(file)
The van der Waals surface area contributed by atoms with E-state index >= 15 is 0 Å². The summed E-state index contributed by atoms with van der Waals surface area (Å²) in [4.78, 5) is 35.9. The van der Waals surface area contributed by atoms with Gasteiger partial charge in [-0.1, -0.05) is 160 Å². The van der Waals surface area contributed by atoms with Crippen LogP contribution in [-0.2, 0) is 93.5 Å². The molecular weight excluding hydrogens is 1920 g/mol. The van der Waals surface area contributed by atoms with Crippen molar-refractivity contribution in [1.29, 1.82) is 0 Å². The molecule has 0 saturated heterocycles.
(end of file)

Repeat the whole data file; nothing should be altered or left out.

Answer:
The van der Waals surface area contributed by atoms with E-state index >= 15 is 0 Å². The summed E-state index contributed by atoms with van der Waals surface area (Å²) in [4.78, 5) is 35.9. The van der Waals surface area contributed by atoms with Gasteiger partial charge in [-0.1, -0.05) is 160 Å². The van der Waals surface area contributed by atoms with Crippen LogP contribution in [-0.2, 0) is 93.5 Å². The molecular weight excluding hydrogens is 1920 g/mol. The van der Waals surface area contributed by atoms with Crippen molar-refractivity contribution in [1.29, 1.82) is 0 Å². The molecule has 0 saturated heterocycles.